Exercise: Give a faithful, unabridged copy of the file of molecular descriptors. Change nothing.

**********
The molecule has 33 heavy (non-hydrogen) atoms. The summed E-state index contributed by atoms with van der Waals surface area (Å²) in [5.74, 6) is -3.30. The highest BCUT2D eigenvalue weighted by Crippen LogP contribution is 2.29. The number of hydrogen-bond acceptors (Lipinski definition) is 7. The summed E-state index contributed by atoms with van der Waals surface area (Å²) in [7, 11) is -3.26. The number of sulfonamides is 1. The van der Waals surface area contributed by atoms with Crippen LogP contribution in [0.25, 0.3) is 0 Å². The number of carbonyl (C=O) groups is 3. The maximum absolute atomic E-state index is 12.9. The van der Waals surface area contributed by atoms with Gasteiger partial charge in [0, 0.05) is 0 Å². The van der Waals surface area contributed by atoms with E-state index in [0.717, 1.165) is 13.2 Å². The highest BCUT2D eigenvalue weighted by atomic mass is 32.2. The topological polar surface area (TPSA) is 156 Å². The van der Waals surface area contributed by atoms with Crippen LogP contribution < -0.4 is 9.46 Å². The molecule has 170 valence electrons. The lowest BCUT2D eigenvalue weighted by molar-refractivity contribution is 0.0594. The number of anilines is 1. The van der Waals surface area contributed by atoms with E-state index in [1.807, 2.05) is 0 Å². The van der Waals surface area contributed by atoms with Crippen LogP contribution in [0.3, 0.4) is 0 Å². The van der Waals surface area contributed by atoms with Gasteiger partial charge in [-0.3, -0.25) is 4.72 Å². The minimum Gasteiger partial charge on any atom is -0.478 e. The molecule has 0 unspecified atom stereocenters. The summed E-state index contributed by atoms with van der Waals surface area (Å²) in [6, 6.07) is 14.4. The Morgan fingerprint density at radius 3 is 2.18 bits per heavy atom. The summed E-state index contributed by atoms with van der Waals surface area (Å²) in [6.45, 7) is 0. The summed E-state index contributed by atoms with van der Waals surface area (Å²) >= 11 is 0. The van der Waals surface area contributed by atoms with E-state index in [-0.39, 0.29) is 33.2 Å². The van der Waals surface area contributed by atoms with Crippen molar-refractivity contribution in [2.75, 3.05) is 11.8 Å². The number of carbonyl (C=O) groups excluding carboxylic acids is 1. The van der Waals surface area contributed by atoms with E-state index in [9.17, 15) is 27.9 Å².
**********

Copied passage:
The molecule has 33 heavy (non-hydrogen) atoms. The summed E-state index contributed by atoms with van der Waals surface area (Å²) in [5.74, 6) is -3.30. The highest BCUT2D eigenvalue weighted by Crippen LogP contribution is 2.29. The number of hydrogen-bond acceptors (Lipinski definition) is 7. The summed E-state index contributed by atoms with van der Waals surface area (Å²) in [7, 11) is -3.26. The number of sulfonamides is 1. The van der Waals surface area contributed by atoms with Crippen LogP contribution in [0.25, 0.3) is 0 Å². The number of carbonyl (C=O) groups is 3. The maximum absolute atomic E-state index is 12.9. The van der Waals surface area contributed by atoms with Gasteiger partial charge in [0, 0.05) is 0 Å². The van der Waals surface area contributed by atoms with E-state index in [0.717, 1.165) is 13.2 Å². The highest BCUT2D eigenvalue weighted by atomic mass is 32.2. The topological polar surface area (TPSA) is 156 Å². The van der Waals surface area contributed by atoms with Crippen LogP contribution < -0.4 is 9.46 Å². The molecule has 170 valence electrons. The lowest BCUT2D eigenvalue weighted by molar-refractivity contribution is 0.0594. The number of anilines is 1. The van der Waals surface area contributed by atoms with E-state index in [1.807, 2.05) is 0 Å². The van der Waals surface area contributed by atoms with Crippen LogP contribution in [0.3, 0.4) is 0 Å². The van der Waals surface area contributed by atoms with Gasteiger partial charge in [-0.3, -0.25) is 4.72 Å². The minimum Gasteiger partial charge on any atom is -0.478 e. The molecule has 0 unspecified atom stereocenters. The summed E-state index contributed by atoms with van der Waals surface area (Å²) in [6, 6.07) is 14.4. The Morgan fingerprint density at radius 3 is 2.18 bits per heavy atom. The summed E-state index contributed by atoms with van der Waals surface area (Å²) in [6.45, 7) is 0. The summed E-state index contributed by atoms with van der Waals surface area (Å²) >= 11 is 0. The van der Waals surface area contributed by atoms with E-state index in [-0.39, 0.29) is 33.2 Å². The van der Waals surface area contributed by atoms with Crippen molar-refractivity contribution in [2.75, 3.05) is 11.8 Å². The number of carbonyl (C=O) groups excluding carboxylic acids is 1. The van der Waals surface area contributed by atoms with E-state index in [9.17, 15) is 27.9 Å².